Worst to Best
The Amazing Spider-Man
(2012) Sony (or Avi Arad, or both) assuming it would be as easy as (delicious) pie to reboot their hot Marvel property as soon as Sam Raimi exited in a storm of Vulture feathers was hubris of the highest order. Even more so, thinking the lure to make this iteration stand out would be an ungainly Spider-arc mythology (the baton subsequently handed to the titans of ungainly mythology, Alex Kurtzman and Robert Orci). On first viewing, Amazing Spider-Man is just underwhelming. On revisit, it’s closer to a chore.
The plot is at best weak, at worst downright bad, with a retold origin that tends to the perfunctory (Uncle Ben’s death) or obfuscated (there are numerous deleted scenes, one of which implies Andrew Garfield’s Peter being modified as a bairn and the bite being no more than a trigger: “It’s working quite well on you. Did you ever stop and wonder why? Do you have any idea what you really are?”) As it is, we’re asked to buy that Oscorp has been trapped in developmental limbo for a decade until Peter pops up, providing his dad’s algorithm to Curt Connors (Rhys Ifans). I’m all for mixing things up if it adds something to the telling, but the all-about-Oscorp focus and Norman’s illness don’t, really, particularly when the producers don’t seem entirely certain if they want to stick to their guns.
Teacher: Don’t make promises you can’t keep, Parker.
Peter Parker: (to Gwen) Yeah, but they’re the best kind.
Talking of traditional elements, Peter is duly burdened with a shed-load of guilt regarding the death of Uncle Ben (Martin Sheen), but then proceeds to renege on his agreement to George Stacy’s (Denis Leary) dying wish that he stay away from Gwen (Emma Stone), as if this is something to be proud of. Garfield’s fine as Peter – he certainly delivers the ready ripostes in a manner Tobey Maguire didn’t – but there’s something slightly off about him too, with his too-tall Spider-gangle and never quite seeming youthful enough to pass for a teenager (since he was 26, that should be no surprise). Sure, he and (then girlfriend) Stone have great chemistry, but Stone has great chemistry with everyone (Leary charmingly so). Indeed, on this evidence, they should have just pushed Peter to one side for a few years and run with a Spider-Gwen trilogy.
Besides the plotting, Amazing stumbles in the mostly pedestrian execution. The picture’s design work is dreadful, particularly the Lizard; the iconic snouted version of more recent appearances has been rendered closer to Steve Ditko’s version by way of a Goomba. It looks, like so much of the movie, utterly generic (even the classic reptile-in-lab coat only appears in one scene, before being shredded). Director Marc Webb delivers a more tangible, grounded New York than Raimi’s, but one wonders how much that’s down to his having no ideas. He has zero thoughts on how to relay Peter’s heightened abilities (the basketball sequence could have been a Teen Wolf outtake), typified by a workout montage at a shipyard, and the director’s grounding/ lack of confidence in Peter’s super skills rather invites one to focus on how difficult it would be for him to swing about New York the way he does.
Is there anything the movie does well? Well, the Lizard, for all its design flaws, is a believably superior threat to Spidey, and while the action is frequently choppy and lacking in flair, there’s a solid confrontation between the two at Peter’s school. There’s also a really good Stan Lee cameo (obliviously listening to music while battle rages behind him). Generally, though, this is both bland in the production and slightly irritating in the conception, messing about with the formula for the sake of it and entirely failing to justify retelling Spider-Man’s origins.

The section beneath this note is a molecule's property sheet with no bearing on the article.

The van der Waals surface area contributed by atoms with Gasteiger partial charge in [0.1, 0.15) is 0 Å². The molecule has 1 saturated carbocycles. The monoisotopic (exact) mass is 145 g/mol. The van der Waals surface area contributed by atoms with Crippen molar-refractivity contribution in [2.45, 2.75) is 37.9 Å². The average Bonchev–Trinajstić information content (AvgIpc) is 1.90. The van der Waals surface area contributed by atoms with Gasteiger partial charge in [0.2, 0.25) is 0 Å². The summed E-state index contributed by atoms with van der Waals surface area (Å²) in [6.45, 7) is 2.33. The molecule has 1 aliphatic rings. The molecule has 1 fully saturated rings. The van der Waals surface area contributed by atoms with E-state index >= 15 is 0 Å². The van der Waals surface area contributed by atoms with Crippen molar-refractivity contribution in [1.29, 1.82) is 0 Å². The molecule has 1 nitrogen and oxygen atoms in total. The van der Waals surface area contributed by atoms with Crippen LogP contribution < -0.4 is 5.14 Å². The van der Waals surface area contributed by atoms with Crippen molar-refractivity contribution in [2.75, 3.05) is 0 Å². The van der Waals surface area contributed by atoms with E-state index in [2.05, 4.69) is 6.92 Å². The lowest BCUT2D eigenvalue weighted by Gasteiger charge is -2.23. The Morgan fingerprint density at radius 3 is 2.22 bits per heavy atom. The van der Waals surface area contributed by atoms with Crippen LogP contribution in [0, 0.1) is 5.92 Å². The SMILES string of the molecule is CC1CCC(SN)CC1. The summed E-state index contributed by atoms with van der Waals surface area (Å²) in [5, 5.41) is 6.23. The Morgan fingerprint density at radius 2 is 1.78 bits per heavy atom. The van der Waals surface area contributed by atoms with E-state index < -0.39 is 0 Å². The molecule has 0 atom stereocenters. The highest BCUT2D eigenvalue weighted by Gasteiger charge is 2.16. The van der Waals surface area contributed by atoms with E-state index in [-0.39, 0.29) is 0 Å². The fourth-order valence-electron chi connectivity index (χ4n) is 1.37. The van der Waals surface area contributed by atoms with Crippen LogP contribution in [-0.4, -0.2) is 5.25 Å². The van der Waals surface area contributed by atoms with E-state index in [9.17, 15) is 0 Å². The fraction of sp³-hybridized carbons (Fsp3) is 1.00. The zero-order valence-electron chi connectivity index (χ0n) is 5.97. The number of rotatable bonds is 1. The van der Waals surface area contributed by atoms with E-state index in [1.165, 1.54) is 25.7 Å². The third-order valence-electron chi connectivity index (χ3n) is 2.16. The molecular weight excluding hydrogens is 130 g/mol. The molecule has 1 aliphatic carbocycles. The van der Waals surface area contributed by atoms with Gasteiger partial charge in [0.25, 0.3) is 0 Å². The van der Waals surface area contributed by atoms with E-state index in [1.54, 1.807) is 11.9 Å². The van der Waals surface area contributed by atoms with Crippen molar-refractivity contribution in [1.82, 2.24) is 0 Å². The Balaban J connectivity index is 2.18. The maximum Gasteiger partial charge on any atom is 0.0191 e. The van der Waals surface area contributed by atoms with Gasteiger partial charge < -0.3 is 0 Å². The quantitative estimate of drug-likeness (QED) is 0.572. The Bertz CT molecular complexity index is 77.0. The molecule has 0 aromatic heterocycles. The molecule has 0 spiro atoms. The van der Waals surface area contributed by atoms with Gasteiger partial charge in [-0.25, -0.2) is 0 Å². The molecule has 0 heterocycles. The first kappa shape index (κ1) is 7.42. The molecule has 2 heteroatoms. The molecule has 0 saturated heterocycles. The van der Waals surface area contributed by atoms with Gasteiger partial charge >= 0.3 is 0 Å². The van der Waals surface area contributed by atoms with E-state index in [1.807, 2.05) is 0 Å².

The Amazing Spider-Man 2
(2014) I must have been one of the few to have had a good time with The Amazing Spider-Man 2 on its release, despite acknowledging its myriad problems. A repeat visit has not been kind, however. While marginally more engaging than its predecessor, it’s also stacked high with the kind of overwhelming elements that adversely impacted Spider-Man 3, only without the accompanying charm.
Indeed, one thing a return to the Amazing duo brings home is how aesthetically unpleasant they both are. In this case, Dan Mindel was the DP, and I’m generally a fan of his work (particularly in collaboration with JJ Abrams), but every cinematographer isn’t suited to every project (just look at Janusz Kamiński, although one increasingly wonders if he’s suited to any project). It isn’t just the jarring lensing, which makes New York look like someone set off a firework display during The French Connection (or on the set of the short-lived ’70s Spider-Man TV show), but everything else as well.
The singular aspect Marc Webb brings to Spider-Man is that he has no singular vision, aside from needle-drop music montages whenever possible. There are over-elaborate but kinetically underwhelming slow-motion set pieces, disorientating use of handheld, and a Spideycam providing aerial shots from the superhero’s POV. The web-slinging graphics are increasingly deft, but to repeat myself, Garfield is just too distractingly tall for the part (I know spiders have long limbs, but still).
Then there are the villains, as hopelessly redesigned as the Lizard previously; the Green Goblin looks like a reject from Fright Night (the original), while Blue Man Group, hoodie-wearing Electro is about as well-conceived as the last blue supervillain to grace our screens (clue: there were also bat nipples).